With the spread of the Covid-19 pandemic, restrictions were urgently placed on human interaction and movement, including those relating to religious rituals and practices. At the same time, religious organisations played an important role in responding to the global pandemic.
Two recent policy briefs by the Peace Research Institute Oslo (PRIO) seek to examine the response to Covid-19 by Muslim humanitarian organisations in Pakistan and in Indonesia.
The brief “Covid-19 and Muslim Philanthropy in Indonesia: Technological and Theological Innovations” by Amelia Fauzia (Visiting Research fellow, PRIO) and Kaja Borchgrevink (Senior Researcher, PRIO), examine how Muslim philanthropic organisations in Indonesia brought technological and theological innovation, discovered alternative spaces of engagement and promoted new collaborations in their response to the pandemic. Read more and download the full brief here.
Relatedly, the brief “Religion and Covid-19: Islamic Scholars and Muslim Humanitarian Actors in Pakistan” by Borchgrevink, Abdul Rauf (Professor, University of Peshawar) and Ihsan Qadir (Research Assistant) examines the response to Covid-19 by Islamic scholars and Muslim humanitarian organisations in Pakistan. Read more and download the full brief here.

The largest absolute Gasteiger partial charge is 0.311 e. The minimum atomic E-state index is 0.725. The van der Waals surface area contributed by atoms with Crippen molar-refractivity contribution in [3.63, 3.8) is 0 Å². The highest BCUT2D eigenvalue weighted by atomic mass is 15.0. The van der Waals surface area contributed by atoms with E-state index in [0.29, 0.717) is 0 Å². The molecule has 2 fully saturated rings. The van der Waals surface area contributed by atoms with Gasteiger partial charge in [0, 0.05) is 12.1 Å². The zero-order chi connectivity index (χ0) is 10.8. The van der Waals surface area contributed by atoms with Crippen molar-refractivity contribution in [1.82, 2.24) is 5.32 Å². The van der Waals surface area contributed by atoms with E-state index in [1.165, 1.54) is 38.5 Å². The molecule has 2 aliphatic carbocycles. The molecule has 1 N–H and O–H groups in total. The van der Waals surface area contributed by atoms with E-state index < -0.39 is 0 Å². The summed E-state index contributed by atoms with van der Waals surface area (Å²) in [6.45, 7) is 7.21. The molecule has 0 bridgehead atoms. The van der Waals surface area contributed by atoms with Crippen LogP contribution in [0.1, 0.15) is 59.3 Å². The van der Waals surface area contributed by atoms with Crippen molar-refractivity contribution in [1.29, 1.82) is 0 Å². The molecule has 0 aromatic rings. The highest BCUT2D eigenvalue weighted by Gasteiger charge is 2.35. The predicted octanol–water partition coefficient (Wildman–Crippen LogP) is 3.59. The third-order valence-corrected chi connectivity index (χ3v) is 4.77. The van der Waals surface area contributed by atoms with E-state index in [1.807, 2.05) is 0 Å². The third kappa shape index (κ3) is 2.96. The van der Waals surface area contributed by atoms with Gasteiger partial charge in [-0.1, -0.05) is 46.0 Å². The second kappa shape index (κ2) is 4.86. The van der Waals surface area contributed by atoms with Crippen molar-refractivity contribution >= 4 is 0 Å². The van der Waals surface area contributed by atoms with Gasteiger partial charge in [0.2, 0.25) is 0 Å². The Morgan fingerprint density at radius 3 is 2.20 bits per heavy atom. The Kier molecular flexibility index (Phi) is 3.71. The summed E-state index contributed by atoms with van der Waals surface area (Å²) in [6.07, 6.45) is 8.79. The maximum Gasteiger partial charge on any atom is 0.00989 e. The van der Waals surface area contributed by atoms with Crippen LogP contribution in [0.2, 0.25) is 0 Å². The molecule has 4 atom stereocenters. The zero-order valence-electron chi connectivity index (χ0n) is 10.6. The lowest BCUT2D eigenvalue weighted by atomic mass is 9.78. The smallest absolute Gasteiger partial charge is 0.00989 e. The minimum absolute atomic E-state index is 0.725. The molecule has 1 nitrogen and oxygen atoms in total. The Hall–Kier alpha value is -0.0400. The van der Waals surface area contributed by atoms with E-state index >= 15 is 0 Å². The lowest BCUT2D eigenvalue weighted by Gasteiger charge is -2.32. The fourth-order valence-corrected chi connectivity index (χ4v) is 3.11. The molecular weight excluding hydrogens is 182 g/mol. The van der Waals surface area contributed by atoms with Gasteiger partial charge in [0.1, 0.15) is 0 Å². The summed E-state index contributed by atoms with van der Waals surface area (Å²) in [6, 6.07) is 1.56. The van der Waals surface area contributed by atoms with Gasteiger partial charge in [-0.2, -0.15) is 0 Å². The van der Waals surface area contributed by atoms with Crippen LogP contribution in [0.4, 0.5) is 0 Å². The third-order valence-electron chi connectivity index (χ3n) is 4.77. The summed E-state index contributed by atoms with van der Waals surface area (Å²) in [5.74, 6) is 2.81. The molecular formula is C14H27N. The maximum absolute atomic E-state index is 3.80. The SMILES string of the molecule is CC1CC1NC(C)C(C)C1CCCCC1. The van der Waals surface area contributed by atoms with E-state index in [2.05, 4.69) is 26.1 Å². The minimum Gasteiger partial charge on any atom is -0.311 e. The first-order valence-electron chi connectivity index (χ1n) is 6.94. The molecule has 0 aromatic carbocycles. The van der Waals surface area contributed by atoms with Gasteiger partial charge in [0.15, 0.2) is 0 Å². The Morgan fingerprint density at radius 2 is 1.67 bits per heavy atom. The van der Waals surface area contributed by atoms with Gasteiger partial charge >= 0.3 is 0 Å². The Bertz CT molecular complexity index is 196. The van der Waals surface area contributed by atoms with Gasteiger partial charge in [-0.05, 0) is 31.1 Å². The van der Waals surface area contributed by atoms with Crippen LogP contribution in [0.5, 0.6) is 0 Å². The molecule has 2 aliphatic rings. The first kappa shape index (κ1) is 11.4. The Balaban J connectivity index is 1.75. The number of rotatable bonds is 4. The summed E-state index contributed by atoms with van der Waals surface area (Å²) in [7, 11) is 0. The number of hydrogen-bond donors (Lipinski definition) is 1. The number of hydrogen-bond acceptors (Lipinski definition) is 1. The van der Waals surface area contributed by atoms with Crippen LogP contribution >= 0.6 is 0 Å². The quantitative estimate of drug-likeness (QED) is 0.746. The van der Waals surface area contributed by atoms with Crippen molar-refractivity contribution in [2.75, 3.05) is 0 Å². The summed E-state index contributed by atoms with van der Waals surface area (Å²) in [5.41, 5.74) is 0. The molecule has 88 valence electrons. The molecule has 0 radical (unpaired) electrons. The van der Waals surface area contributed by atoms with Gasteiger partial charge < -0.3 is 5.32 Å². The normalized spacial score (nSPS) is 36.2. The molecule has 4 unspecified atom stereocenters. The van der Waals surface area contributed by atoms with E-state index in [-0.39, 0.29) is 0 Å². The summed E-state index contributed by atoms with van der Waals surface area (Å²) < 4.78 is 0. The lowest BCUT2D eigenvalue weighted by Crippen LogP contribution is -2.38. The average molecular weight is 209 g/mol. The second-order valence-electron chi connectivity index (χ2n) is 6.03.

Both briefs form part of the “The Power of Ideas: Muslim Humanitarian Actors and the Sustainable Development Goals” (HUMA) project, led by Borchgrevink at PRIO. The HUMA project sets out to understand how Muslim humanitarian actors relate to, interpret and respond to the Sustainable Development Goals (SDGs).
Both briefs were prepared with seed funding support from the Norwegian Centre for Humanitarian Studies.